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Thursday, May 15, 2014
I help teach a class for aspiring fruit and vegetable growers once a month at the University of Illinois. Interestingly, the bulk of the students in the class did not grow up on farms. They are either from the city or a suburb. Clearly, everyone who wants to farm should be able to learn how to do it. However, it does raise the question: Where are the farm kids? As more opportunities open up for smaller scale and more diversified farm operations, I believe that we need to reach out to the young people on our Central Illinois farms.
People raised on a farm are often in a much better position to pursue a career in farming than people from a non-farming background. The demand for local food is increasing, and I find myself talking to more and more people from farm families who want to learn about how they can take advantage of these new marketing opportunities. As soon as you become aware of this trend, you see it everywhere you look. In fact, the January issue of Farm Journal Magazine had an article entitled "Time to Diversify?" The article addresses the prospects for $4 a bushel corn and the fact that diversification can mitigate risk and increase net returns over time. Adding different direct marketed crops can also help the next generation farmers stay engaged with farming and make more money on less acreage.
There are so many interesting enterprises that can be added to an existing farm. Adding pasture and livestock has great potential for increasing a farm's resilience and profitability. There are also new opportunities opening up for farmers to grow fruits and vegetables. For example, a new local food distributer just opened in Chicago, and they are buying large quantities of fruits and vegetables from growers in central Illinois. Many local restaurants, schools, and businesses are also looking for more local food. This represents a tremendous opportunity for the right enterprising farmer. Every indication is that the demand for local food will continue to increase in the future. This means more farmers can grow these crops on a larger scale using the tractors, implements, and skills that they are already using for row crops.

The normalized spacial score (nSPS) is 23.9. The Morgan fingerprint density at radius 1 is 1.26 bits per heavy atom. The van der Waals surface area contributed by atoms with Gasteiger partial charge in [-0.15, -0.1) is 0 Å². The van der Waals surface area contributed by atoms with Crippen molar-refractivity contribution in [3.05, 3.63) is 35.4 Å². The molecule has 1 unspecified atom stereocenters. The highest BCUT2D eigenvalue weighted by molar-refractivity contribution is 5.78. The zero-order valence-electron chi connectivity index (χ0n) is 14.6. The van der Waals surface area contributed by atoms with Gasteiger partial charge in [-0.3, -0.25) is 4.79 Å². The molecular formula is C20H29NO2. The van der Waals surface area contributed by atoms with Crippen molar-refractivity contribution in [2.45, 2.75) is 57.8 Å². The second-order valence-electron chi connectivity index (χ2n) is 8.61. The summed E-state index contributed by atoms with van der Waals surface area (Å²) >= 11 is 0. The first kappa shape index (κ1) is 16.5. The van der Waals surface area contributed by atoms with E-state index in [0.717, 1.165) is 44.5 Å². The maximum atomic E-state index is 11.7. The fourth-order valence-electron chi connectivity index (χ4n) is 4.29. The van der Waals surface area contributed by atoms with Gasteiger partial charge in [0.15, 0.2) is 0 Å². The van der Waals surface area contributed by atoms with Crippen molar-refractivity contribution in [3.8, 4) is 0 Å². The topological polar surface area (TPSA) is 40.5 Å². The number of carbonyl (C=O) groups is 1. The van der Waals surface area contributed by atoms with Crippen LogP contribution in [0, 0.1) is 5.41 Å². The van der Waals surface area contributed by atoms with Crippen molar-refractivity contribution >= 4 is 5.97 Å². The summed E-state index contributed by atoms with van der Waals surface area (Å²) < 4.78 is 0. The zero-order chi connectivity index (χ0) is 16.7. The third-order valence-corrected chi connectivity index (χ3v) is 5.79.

This is not to diminish the importance of new farmers who didn't grow up on a farm, nor does it suggest that they can't succeed. It's just that they face an additional set of daunting challenges that farm kids may not. They need access to land, equipment, capital, and the skills and knowledge it takes to run a farm, all or most of which may be completely unfamiliar. These students often end up as interns on farms in central Illinois.
I talked to a man who farms near Atlanta, Illinois who has several interns every year, and he relayed a story about how he learned how much "urban" interns don't know about life on a farm. He said "I saw my interns walking through the pasture near my cows looking nervous as the cows approached them with great curiosity and speed. The interns decided to quickly move away from the cows, and I realized then that they did not know they are supposed to talk to the cows."
When I was growing and selling fruit and vegetables on my farm in Woodford County, I had 3-4 urban interns every year and I was amazed at some of the things they did not know. One spring I got three of my interns started weeding a bed of head lettuce and I told them to finish that bed and I would be back in 30 minutes. When I came back I noticed that one of them had moved over to an adjacent bed of potatoes and was busy weeding the young potato plants. When I asked why he had starting weeding the potatoes, he said he thought "it was a different kind of lettuce." I gave much more detailed instructions after that.
These stories highlight the fact that we have a significant opportunity to engage farm kids in growing local food for local people. Helping the next generation of farmers take advantage of the increased interest in local food can keep young people on the farm will help strengthen our economy and rural communities. Anyone interested in learning more can contact me or look for future Local Food System and Small Farm programs designed to help farmers take advantage of new markets and educational opportunities.